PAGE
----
Well before the mutual fund trading scandal dominated headlines, most mutual funds claimed in their prospectuses that so-called market-timing—short-term movement in and out of funds—was frowned upon. Moreover, those same prospectuses outlined steps that would be undertaken to preserve those interests.
Then, the scandal broke, bringing to the industry’s attention just how discretionary the application of those restrictions really was. With a backlash born of a guilty conscience, the mutual fund industry tried to get in front of the issue by taking an aggressive stand on the imposition of mandatory redemption fees—a stance initially adopted, but then softened, by the Securities and Exchange Commission (SEC) that allows, but does not require, registered open-end investment companies to impose a redemption fee on those short-term trades, not to exceed 2% of the amount redeemed.
Known as rule 22c-2, the new SEC regulation also requires most funds to enter into written agreements with intermediaries that hold shares on behalf of investors, such as broker/dealers and retirement plan administrators. In these agreements, where holdings typically are tracked in some kind of omnibus arrangement by the plan recordkeeper, all intermediaries must consent to provide funds with certain shareholder identity and transaction information at the funds’ request and carry out certain instructions from the funds.
The rule, as originally adopted, had a compliance date of October 16, 2006, but the SEC voted, in late September, to delay that. Now, the compliance date for entering into shareholder information agreements is April 16, 2007, and the date by which funds must be able to obtain information from intermediaries under those agreements is October 16, 2007.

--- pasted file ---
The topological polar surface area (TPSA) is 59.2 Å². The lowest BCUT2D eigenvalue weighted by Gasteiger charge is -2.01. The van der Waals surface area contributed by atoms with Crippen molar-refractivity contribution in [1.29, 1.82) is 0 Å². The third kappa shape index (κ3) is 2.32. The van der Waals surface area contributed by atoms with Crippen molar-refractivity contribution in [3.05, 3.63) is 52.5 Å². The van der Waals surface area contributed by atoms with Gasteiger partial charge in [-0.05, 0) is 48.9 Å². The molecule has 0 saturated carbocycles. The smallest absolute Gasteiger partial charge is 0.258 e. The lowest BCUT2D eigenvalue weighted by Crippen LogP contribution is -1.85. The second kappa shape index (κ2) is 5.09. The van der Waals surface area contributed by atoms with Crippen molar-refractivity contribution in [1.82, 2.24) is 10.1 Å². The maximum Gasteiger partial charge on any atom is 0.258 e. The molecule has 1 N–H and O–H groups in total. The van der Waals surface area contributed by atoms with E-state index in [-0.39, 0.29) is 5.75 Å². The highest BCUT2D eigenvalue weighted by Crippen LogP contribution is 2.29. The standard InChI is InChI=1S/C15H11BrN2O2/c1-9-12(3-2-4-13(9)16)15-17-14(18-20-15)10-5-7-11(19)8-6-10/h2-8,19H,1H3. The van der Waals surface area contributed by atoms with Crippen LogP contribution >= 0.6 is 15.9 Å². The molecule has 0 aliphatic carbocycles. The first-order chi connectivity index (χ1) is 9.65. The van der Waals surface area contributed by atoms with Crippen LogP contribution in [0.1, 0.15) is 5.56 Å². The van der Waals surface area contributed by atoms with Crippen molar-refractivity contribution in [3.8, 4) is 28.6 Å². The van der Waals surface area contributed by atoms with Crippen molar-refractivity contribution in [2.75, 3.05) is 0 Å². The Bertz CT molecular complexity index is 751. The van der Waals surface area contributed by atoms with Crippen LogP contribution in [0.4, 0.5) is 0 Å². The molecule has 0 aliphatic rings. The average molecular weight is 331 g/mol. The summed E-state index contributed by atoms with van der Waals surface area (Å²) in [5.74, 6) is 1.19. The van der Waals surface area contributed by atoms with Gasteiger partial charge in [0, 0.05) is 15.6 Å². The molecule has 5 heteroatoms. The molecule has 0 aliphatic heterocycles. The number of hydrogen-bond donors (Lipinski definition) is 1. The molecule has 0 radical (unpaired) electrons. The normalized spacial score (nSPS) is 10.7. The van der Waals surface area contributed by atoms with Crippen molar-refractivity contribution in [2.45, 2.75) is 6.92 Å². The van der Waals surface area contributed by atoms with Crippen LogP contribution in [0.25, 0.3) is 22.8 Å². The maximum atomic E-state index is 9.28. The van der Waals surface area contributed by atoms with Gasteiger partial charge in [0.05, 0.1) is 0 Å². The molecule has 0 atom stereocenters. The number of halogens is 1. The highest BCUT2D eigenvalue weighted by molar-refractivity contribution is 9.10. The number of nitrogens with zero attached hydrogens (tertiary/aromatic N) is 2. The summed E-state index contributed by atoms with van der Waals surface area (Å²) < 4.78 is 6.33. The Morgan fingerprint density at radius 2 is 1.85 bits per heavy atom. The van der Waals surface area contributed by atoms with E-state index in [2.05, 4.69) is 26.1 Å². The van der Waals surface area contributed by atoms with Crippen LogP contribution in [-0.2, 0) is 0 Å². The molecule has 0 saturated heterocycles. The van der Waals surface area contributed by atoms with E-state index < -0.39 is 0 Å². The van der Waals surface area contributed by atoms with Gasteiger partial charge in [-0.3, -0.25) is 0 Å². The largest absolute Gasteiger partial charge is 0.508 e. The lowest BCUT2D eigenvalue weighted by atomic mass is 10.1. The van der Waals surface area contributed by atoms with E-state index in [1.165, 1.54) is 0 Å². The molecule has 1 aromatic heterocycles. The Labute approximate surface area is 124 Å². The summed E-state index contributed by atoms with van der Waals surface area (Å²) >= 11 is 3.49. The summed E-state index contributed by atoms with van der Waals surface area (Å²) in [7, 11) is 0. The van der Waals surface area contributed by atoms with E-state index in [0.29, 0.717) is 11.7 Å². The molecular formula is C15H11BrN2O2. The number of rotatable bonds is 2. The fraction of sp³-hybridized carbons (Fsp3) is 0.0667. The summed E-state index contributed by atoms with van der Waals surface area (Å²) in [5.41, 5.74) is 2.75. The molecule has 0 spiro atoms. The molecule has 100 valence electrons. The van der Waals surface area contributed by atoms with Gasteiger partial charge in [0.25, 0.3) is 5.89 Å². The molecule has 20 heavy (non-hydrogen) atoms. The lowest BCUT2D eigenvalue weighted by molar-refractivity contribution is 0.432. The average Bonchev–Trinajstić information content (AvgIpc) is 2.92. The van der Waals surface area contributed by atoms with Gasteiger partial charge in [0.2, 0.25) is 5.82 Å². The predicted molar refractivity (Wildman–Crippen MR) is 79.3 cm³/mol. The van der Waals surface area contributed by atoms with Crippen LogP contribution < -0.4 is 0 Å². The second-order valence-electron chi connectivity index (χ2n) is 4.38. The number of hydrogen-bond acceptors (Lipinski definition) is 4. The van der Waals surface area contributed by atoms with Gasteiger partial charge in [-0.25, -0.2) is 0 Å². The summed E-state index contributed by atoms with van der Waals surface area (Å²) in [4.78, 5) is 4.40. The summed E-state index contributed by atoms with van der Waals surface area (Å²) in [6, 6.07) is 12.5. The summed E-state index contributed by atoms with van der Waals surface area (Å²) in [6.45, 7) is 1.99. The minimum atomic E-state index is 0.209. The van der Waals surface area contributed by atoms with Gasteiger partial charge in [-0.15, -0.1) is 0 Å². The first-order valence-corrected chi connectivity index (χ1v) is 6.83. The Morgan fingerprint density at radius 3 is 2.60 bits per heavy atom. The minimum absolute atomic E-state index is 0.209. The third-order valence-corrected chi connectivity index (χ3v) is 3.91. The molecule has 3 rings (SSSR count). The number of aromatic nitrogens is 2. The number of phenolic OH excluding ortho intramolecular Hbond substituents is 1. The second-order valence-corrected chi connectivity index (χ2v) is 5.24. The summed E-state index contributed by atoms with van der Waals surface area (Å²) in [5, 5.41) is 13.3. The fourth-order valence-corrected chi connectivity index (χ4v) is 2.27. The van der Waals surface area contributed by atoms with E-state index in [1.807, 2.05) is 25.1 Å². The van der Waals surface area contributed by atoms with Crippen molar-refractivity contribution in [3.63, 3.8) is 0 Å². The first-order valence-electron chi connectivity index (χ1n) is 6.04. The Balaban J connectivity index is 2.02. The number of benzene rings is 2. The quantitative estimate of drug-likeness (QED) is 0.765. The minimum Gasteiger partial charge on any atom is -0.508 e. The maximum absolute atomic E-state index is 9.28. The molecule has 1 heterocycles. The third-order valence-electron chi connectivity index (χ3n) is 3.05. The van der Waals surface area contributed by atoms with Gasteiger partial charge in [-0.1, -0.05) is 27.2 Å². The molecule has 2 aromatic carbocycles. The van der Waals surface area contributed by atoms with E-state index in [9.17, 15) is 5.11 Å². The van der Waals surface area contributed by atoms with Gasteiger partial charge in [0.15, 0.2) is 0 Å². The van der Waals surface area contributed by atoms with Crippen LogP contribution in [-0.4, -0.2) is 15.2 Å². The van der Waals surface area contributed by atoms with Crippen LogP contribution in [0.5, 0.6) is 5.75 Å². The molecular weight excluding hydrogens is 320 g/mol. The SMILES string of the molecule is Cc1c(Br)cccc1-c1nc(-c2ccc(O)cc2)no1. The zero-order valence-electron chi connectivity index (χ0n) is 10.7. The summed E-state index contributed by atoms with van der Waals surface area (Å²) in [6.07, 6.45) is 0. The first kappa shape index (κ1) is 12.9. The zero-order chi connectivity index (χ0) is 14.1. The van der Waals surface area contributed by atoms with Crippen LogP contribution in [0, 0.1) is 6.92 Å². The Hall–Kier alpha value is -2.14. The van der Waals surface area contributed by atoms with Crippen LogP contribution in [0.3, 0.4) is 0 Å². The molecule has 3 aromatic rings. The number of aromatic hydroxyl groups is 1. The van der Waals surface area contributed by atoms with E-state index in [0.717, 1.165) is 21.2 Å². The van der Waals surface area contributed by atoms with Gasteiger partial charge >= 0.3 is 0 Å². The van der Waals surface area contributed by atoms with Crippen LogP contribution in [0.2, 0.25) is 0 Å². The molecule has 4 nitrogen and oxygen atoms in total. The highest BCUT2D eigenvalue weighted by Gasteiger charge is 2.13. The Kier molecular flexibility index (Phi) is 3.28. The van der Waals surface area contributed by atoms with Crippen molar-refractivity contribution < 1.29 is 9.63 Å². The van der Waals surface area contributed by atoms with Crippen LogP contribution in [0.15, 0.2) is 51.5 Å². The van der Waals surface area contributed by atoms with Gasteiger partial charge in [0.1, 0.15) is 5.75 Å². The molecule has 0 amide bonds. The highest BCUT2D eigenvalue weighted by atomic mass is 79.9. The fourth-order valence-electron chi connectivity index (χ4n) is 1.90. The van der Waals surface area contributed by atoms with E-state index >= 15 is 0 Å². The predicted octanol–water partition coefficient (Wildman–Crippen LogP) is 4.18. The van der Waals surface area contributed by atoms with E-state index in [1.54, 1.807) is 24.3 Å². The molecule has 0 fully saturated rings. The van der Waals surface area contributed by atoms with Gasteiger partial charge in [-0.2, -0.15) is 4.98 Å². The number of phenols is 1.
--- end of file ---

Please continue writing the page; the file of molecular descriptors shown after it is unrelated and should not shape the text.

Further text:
However, as many financial advisers are discovering, some fund companies already have taken steps to implement the redemption fees on retirement plan transactions. Rob Kieckhefer, vice president at the Kieckhefer Group with RBC Dain Rauscher in Minneapolis, notes, “Most of the larger fund families we work with have already taken steps to implement the technology so that they can track redemptions.” Beyond having developed that capability, however, the current reality is that the application of the redemption fees has been left largely to the discretion of the fund complexes-and, for financial advisers, the results could be chaotic, to say the least.
Larry Goldbrum, general counsel for the SPARK Institute, the legislative arm of the Society of Professional Administrators and Recordkeepers, which represents firms that have been in the vanguard of implementing the changes mandated by 22c-2, says advisers need to understand how the rule will affect individual plans—participant transactions will be subject to greater monitoring, and all that information may be shared with mutual fund companies.
Communication is Key
“It is important for advisers to start talking to plan sponsors about the rule,” Goldbrum states. Advisers should be aware that plan sponsors do not yet seem to appreciate how limiting participant trading activities -or assessing a fee against their accounts-could create issues between them and employees. Nor do plan sponsors appear to be overly concerned about the costs of implementing Rule 22c-2, Goldbrum asserted, despite the reality that those costs-the monitoring and reporting costs, in addition to the actual redemption fees-almost certainly will be passed through to the plan and participants. Advisers should make sponsors and participants aware that the funds are imposing the rules, not the employer or the recordkeeper. “Participants need to know that, yes, it is your money, but you must abide by the fund rules,” Goldbrum says.
Jim O’Shaughnessy, a principal and co-owner of Sheridan Road Financial in Northbrook, Illinois, expects that advisers will see another significant effect when providing education. Participants will be confused about why the rules are different for different funds and why this restriction is being placed on them. “When the participants get upset, plan sponsors will get upset, and the adviser is just the bearer of the bad news,” he says. Plan advisers will have to comfort participants, who may see the costs of implementing the restrictions passed to them, and who may be concerned about what data about their account activity will be shared with fund companies. He also notes that different states have different privacy requirements that could make implementation complex.